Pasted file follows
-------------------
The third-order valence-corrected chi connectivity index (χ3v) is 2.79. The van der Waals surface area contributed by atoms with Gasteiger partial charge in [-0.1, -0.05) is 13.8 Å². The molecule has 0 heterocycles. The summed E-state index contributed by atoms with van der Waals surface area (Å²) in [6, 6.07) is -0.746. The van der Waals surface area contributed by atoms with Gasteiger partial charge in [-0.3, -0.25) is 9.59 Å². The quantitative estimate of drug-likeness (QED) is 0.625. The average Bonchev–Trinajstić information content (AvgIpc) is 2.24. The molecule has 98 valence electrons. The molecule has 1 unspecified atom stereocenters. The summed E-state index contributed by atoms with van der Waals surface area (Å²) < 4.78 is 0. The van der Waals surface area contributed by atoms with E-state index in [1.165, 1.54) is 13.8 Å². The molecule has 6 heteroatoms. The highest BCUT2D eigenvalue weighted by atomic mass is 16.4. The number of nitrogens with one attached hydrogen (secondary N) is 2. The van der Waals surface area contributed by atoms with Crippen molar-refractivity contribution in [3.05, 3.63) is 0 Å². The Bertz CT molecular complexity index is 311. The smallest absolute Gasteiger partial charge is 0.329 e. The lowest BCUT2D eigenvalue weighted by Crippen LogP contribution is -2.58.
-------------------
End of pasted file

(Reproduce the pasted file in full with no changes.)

The third-order valence-corrected chi connectivity index (χ3v) is 2.79. The van der Waals surface area contributed by atoms with Gasteiger partial charge in [-0.1, -0.05) is 13.8 Å². The molecule has 0 heterocycles. The summed E-state index contributed by atoms with van der Waals surface area (Å²) in [6, 6.07) is -0.746. The van der Waals surface area contributed by atoms with Gasteiger partial charge in [-0.3, -0.25) is 9.59 Å². The quantitative estimate of drug-likeness (QED) is 0.625. The average Bonchev–Trinajstić information content (AvgIpc) is 2.24. The molecule has 98 valence electrons. The molecule has 1 unspecified atom stereocenters. The summed E-state index contributed by atoms with van der Waals surface area (Å²) < 4.78 is 0. The van der Waals surface area contributed by atoms with E-state index in [1.165, 1.54) is 13.8 Å². The molecule has 6 heteroatoms. The highest BCUT2D eigenvalue weighted by atomic mass is 16.4. The number of nitrogens with one attached hydrogen (secondary N) is 2. The van der Waals surface area contributed by atoms with Crippen molar-refractivity contribution in [3.05, 3.63) is 0 Å². The Bertz CT molecular complexity index is 311. The smallest absolute Gasteiger partial charge is 0.329 e. The lowest BCUT2D eigenvalue weighted by Crippen LogP contribution is -2.58.